The Ford Fairlane is an automobile model that was sold between 1955 and 1970 by Ford in North America. The name is derived from Henry Ford's estate, Fair Lane, near Dearborn, Michigan.

Over time, the name referred to a number of different cars in different classes; the Fairlane was initially a full-sized car, but became a mid-sized car from the 1962 model year. The mid-sized model spawned the Australian-built Fairlane in 1967, although in that market it was considered a large car.

Second generation (1957–1959)

For 1957, a new style gave a longer, wider, lower, and sleeker look with low tailfins. The new proportions and modern styling were a hit with customers to the extent that the Ford outsold Chevrolet in 1957 for the first time since 1935.[2] A new top trim level was reversed, the Fairlane 500. For the first time, the lower-level Custom line had a shorter wheelbase than the Fairlane. Engines were largely the same as the year before. The big news for 1957 was the introduction of the Fairlane 500 Skyliner power retractable hardtop, whose solid top hinged and folded down into the trunk space at the touch of a button.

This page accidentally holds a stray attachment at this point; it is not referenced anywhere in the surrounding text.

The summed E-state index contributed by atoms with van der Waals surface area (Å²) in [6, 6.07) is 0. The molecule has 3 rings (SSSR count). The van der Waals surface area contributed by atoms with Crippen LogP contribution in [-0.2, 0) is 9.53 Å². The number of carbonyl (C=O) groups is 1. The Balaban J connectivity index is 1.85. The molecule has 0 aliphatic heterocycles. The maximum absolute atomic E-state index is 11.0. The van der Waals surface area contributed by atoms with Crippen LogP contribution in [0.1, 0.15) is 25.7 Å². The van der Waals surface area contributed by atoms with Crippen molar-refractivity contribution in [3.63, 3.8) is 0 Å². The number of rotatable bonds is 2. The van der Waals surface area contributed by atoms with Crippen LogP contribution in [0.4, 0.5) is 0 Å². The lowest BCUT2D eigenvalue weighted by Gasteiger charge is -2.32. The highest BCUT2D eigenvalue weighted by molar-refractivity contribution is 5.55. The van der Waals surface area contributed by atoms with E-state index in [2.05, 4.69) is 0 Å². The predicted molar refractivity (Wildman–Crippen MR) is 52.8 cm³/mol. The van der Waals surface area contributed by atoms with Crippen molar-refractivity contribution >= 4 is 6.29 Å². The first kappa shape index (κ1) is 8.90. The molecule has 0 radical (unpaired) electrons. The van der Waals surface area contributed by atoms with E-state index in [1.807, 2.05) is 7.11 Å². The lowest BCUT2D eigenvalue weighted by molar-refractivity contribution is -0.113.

Another facelift for 1958 had fashionable quad headlights, a grille that matched the 1958 Thunderbird, and other styling changes. New big-block FE V8s of 332 and 352 CID (5.4 L and 5.8 L) replaced the previous largest V8s, and a better three-speed automatic transmission was also available.

A new top-level full-sized model was introduced at mid-year 1959, the Ford Galaxie. The 1959 Galaxie displayed both "Fairlane 500" and "Galaxie" badging.

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